Our approach

Our lab’s long-term research objective is to understand the structure of meaning, and how it is “packaged” or made visible through language within the constraints of mind/brain functioning. This objective brings together a set of domains that includes linguistics, psychology, and cognitive neurology. In particular, on the linguistic side, our research focuses on understanding the structure of the mental lexicon, from the perspective of the interface between morphological, syntactic, and meaning structures. On the cognitive science/cognitive neurology side, the lab’s research seeks to understand the interface between real-time sentence processing (comprehension), memory systems, and structural and functional connectivity (the latter through collaboration with Todd Constable and Cheryl Lacadie, Yale MRRC). 

Currently we are pursuing research on lexical and functional aspect (English and Spanish), temporal modifiers (for-adverbials), lexical and pragmatic metonymy (English and Mandarin), and predicate argument structure licensing (light verb constructions), and copular constructions (Spanish and English).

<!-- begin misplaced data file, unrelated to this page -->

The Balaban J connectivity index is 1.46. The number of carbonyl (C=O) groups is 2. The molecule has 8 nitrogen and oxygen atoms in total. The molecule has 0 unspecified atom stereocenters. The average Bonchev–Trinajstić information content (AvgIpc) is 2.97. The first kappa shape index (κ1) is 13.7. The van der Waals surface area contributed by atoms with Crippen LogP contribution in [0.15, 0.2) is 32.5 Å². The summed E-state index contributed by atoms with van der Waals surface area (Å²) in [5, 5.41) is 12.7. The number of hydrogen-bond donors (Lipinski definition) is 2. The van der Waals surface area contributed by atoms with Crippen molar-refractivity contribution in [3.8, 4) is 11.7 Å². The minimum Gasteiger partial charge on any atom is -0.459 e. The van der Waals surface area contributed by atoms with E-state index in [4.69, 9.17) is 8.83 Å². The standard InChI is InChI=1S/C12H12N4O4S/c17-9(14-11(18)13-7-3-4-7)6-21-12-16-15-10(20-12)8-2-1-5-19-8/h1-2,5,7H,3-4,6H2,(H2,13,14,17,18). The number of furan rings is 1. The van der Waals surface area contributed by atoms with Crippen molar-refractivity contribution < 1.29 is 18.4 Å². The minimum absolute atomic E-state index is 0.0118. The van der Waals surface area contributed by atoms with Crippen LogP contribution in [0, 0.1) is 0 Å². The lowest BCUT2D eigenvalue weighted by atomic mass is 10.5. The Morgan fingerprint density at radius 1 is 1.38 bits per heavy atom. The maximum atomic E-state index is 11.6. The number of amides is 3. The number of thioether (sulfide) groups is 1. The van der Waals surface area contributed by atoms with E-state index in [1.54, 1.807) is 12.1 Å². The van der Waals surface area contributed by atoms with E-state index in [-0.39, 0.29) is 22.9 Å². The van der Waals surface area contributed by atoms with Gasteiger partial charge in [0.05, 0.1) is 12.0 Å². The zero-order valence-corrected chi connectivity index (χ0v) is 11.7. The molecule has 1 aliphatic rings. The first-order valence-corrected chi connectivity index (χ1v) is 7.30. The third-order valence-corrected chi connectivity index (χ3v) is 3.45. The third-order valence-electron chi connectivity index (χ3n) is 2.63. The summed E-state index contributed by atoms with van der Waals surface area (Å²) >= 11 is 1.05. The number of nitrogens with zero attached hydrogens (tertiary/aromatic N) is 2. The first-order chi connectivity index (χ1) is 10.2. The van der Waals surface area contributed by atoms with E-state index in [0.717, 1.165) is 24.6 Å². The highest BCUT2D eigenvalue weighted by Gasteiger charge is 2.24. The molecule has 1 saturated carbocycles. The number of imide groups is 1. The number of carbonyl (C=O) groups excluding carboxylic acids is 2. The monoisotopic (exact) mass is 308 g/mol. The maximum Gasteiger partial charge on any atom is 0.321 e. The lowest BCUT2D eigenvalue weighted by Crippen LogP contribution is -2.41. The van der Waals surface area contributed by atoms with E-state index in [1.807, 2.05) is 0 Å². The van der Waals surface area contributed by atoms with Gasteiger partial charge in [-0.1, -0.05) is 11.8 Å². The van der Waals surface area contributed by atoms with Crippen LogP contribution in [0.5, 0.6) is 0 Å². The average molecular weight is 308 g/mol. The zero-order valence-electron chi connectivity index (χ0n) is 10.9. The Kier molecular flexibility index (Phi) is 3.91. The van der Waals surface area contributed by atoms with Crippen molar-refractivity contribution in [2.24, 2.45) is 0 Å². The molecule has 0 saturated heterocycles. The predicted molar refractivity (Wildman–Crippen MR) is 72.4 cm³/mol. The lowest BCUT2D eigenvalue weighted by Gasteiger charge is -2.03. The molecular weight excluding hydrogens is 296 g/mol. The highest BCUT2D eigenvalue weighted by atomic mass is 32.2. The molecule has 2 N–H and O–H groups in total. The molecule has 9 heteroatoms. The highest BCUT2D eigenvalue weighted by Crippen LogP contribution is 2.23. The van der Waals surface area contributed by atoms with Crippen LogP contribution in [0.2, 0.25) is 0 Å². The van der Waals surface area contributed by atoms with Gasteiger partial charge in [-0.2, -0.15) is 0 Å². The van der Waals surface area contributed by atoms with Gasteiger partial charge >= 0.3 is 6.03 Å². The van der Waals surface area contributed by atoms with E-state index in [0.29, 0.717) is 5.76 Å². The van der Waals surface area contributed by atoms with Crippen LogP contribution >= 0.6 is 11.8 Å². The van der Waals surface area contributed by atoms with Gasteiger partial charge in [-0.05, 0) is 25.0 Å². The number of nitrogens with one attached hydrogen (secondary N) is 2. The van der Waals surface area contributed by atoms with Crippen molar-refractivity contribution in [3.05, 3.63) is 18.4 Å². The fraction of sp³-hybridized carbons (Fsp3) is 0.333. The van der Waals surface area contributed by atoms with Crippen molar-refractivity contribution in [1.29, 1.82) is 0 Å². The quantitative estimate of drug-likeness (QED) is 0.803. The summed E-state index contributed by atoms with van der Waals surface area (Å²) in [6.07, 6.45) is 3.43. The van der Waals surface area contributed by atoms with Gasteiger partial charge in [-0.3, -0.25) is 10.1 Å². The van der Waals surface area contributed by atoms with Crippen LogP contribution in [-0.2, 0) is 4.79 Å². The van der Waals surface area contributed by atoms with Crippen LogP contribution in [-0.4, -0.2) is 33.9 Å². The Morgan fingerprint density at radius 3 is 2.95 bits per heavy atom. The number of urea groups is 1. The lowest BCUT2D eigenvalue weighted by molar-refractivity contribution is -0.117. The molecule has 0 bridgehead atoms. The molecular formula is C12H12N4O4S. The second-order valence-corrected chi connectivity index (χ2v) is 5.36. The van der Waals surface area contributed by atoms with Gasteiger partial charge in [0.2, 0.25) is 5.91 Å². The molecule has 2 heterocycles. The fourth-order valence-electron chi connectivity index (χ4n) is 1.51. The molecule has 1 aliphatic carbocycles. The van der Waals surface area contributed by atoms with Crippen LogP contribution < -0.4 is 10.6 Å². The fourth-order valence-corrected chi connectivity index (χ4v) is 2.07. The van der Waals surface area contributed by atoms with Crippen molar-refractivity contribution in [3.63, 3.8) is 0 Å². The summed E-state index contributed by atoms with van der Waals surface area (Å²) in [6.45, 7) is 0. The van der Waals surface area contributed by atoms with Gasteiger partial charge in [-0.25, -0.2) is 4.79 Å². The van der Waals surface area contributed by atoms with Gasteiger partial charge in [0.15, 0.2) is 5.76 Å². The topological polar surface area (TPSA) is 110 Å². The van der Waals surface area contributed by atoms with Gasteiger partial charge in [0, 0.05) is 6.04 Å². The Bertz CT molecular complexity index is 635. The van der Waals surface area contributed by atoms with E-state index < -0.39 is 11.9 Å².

One important feature of our research, which is specific to our lab’s approach, is that in our understanding of meaning we seek to transcend traditional boundaries among theoretical approaches. Accordingly, we ground our research on the insights of conceptual semantics, model-theoretic semantics, pragmatics (formal and non-formal approaches), dynamic semantics, and cognitive and developmental psychology. 

This approach underpins a novel research path that seeks to link a synchronic understanding of meaning structure and meaning computation with fundamental principles of meaning change (historical linguistics). This multi-domain project builds on linguistic, informational theoretic, and brain connectivity perspectives. The work, which grew out of long-standing collaborations among colleagues, started formally in the Fall of 2012 with the support of an NSF-INSPIRE grant to our group, a group that includes as PIs Ashwini Deo (Yale Linguistics), Mokshay Madiman (U-Del. Mathematics & Statistics), and Todd Constable (Yale MRRC). 

This year we host what we hope is the first of a series of workshops on meaning variation, change, and development. Inspired by the approach we take in the lab, this workshop seeks to congregate researchers around the world to discuss the connections across these three perspectives and the implications of those connections for our understanding of the structure of linguistic meaning and its cognitive grounding.